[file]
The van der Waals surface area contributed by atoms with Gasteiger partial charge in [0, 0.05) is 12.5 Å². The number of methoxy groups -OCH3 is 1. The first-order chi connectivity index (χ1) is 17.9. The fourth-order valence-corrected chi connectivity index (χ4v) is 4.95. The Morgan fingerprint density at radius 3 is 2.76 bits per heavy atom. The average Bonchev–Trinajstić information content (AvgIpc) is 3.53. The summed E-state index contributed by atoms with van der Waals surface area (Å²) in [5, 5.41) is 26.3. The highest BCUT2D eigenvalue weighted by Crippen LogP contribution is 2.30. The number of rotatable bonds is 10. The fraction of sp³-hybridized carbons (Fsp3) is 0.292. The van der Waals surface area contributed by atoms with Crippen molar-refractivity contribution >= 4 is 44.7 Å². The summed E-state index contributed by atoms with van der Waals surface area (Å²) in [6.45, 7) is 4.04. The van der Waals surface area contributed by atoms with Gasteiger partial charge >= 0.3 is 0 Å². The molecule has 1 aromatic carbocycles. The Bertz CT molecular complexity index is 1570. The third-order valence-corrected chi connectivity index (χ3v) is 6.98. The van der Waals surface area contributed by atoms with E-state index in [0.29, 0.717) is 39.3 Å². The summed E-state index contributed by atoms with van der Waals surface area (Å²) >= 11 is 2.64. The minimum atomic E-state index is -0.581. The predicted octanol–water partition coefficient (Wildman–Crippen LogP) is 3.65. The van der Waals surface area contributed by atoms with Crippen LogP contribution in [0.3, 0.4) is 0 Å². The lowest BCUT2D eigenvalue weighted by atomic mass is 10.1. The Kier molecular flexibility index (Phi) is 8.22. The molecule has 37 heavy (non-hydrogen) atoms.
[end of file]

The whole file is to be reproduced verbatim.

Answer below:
The van der Waals surface area contributed by atoms with Gasteiger partial charge in [0, 0.05) is 12.5 Å². The number of methoxy groups -OCH3 is 1. The first-order chi connectivity index (χ1) is 17.9. The fourth-order valence-corrected chi connectivity index (χ4v) is 4.95. The Morgan fingerprint density at radius 3 is 2.76 bits per heavy atom. The average Bonchev–Trinajstić information content (AvgIpc) is 3.53. The summed E-state index contributed by atoms with van der Waals surface area (Å²) in [5, 5.41) is 26.3. The highest BCUT2D eigenvalue weighted by Crippen LogP contribution is 2.30. The number of rotatable bonds is 10. The fraction of sp³-hybridized carbons (Fsp3) is 0.292. The van der Waals surface area contributed by atoms with Crippen molar-refractivity contribution >= 4 is 44.7 Å². The summed E-state index contributed by atoms with van der Waals surface area (Å²) in [6.45, 7) is 4.04. The van der Waals surface area contributed by atoms with Gasteiger partial charge >= 0.3 is 0 Å². The molecule has 1 aromatic carbocycles. The Bertz CT molecular complexity index is 1570. The third-order valence-corrected chi connectivity index (χ3v) is 6.98. The van der Waals surface area contributed by atoms with E-state index in [0.29, 0.717) is 39.3 Å². The summed E-state index contributed by atoms with van der Waals surface area (Å²) >= 11 is 2.64. The minimum atomic E-state index is -0.581. The predicted octanol–water partition coefficient (Wildman–Crippen LogP) is 3.65. The van der Waals surface area contributed by atoms with Crippen LogP contribution in [0.3, 0.4) is 0 Å². The lowest BCUT2D eigenvalue weighted by atomic mass is 10.1. The Kier molecular flexibility index (Phi) is 8.22. The molecule has 37 heavy (non-hydrogen) atoms.